• ValiantSonValiantSon
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    bowlhead99 wrote: »
    But the average amount of money in the account over an interest period is calculated by reference to your data, which is, the money in the account each day. So if you know the weighted average balance that will be in the account, and the annual interest rate applied to such amounts, you can multiply them out and see how much you'll get.

    For a given interest calculation period, you are saying that they look at the balance at the end of each day and calculate interest on it and then add up the chunks of interest to get the total interest to pay. I wouldn't disagree with that, as it's a practical way to do it and banks need to know their daily exposure. But it's effectively the same number as you would get by looking, after the fact, at the average balance held for the relevant interest calculation period, and multiplying that average balance for the period by the rate for the period to get the amount which should be accrued.

    It's true that the MSE method is just a simplistic shortcut. If the method of calculation were to look at a more complex set of circumstances it could still work to the nearest few pence; you just have to perform the "average" calculation at a nice granular level of detail to be able to feed it the inputs.

    For example, they have Mr Matt Mattics where his "average balance was roughly half the £3,000, in other words £1,500... so Matt should expect to earn around 10% of £1,500"...

    Instead, they could have an example customer Mr Arif Metic where his average balance was , not roughly but actually £1620 for the one year period. And so Arif with his 10% per year interest rate should expect to earn £162 for the one year interest period. It's convenient for people using averages when the interest periods are a year long and pay interest all at the end - as they are with popular regular savers such as Nationwide's - as it means you don't have to worry about doing twelve separate interest periods and feeding the received monthly interest into your weighted average balance calculation.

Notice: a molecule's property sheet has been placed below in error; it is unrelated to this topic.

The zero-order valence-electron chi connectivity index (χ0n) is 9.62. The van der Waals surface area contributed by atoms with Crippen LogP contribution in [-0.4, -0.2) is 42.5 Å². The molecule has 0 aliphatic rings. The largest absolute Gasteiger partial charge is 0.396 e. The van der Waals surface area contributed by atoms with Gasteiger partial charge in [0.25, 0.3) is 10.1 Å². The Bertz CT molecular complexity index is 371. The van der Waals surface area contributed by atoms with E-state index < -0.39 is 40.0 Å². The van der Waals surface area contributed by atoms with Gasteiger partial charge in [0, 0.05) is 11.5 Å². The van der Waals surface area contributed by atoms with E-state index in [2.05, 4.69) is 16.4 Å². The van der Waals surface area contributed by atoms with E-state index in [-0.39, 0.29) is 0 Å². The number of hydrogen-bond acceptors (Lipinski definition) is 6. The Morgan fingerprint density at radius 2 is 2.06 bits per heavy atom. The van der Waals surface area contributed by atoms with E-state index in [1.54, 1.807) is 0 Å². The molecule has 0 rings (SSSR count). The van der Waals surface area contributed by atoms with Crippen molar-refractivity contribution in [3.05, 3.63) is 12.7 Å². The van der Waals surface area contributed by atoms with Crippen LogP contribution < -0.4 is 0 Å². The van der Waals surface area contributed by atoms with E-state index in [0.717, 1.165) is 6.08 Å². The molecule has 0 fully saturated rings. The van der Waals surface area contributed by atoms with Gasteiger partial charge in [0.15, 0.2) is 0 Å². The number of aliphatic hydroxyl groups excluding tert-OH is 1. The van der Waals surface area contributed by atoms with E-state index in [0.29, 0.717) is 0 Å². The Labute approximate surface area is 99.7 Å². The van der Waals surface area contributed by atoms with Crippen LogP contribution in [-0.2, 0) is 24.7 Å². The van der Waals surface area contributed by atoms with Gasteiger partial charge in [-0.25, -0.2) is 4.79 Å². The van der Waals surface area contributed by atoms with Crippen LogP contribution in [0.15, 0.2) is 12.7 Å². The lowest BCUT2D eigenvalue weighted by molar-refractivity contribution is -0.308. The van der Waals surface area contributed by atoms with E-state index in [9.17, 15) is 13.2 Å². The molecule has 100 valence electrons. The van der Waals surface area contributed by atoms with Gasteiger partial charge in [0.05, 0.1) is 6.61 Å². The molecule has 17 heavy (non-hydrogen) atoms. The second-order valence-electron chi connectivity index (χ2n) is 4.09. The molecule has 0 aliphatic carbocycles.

The reason the MSE simplified example is not accurate is because the average balance fed into it for the interest period is not accurate. If you improve the accuracy of the data fed into it, you improve the quality of the output so that you don't need to calculate 365 interest components and add them up to find a 'better' number.

    You mentioned in an earlier post: . Of course, it's a simplification to show the basic effect (and explain the reason why you don't get paid on the full £3k if your average deposited with the bank was some lower number).

    Of course, if your average balance of £1500 is only a guesstimate, the answer is only going to be in the same ballpark but not very accurate. If you replace £1500 with an actual observed and calculated average, it's probably close enough - not so far off as to say that using an average method is going to get you a poor and inaccurate result.

    So, essentially, you are saying that I am correct. We didn't need the verbose post for you to say that.